This is a fabulous quote from John Taylor Gatto's UNBELIEVABLE book of essays and speeches entitled Dumbing Us Down - The Hidden Curriculum of Compulsory Schooling. For those of you that don't know, Gatto achieved both Teacher of the Year for New York State, and for New York City, on separate years. So he knows his stuff. If you are a friend of mine, you can borrow my copy. I may even make it required reading in order to be my friend. Oh, come on now, I'm just kidding. Sort of.
"In theoretical, metaphorical terms, the idea I began to explore was this one; that teaching is nothing like the art of painting, where, by the addition of material to a surface, an image is synthetically produced, but more like the art of sculpture, where, by the subtraction of material, an image already locked in the stone is enabled to emerge. It is a crucial distinction. In other words, I dropped the idea that I was an expert whose job it was to fill the little heads with my expertise, and began to explore how I could remove those obstacles that prevented the inherent genius of children from gathering itself. I no longer felt comfortable defining my work as bestowing wisdom on a struggling classroom audience. Although I continue to this day in those futile assays because of the nature of institutional teaching, wherever possible I have broken with teaching tradition and sent kids down their separate paths to their own private truths."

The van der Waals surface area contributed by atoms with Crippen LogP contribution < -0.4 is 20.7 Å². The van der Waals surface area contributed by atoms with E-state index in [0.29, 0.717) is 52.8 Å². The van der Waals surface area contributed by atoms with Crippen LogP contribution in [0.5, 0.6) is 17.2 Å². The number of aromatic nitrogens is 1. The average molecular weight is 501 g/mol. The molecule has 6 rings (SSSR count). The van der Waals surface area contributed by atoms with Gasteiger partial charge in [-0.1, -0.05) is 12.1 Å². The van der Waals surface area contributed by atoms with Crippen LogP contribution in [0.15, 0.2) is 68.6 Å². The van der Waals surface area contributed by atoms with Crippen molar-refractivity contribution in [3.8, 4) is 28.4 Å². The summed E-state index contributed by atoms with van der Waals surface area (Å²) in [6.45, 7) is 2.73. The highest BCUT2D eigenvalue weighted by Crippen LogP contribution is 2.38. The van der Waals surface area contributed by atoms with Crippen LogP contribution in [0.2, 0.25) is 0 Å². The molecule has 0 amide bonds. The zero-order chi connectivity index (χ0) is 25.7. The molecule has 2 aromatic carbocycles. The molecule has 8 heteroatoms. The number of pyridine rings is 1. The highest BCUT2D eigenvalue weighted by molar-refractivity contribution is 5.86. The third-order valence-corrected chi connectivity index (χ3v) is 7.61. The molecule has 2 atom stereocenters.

This man is one of my heroes. You've just gotta read it. Okay?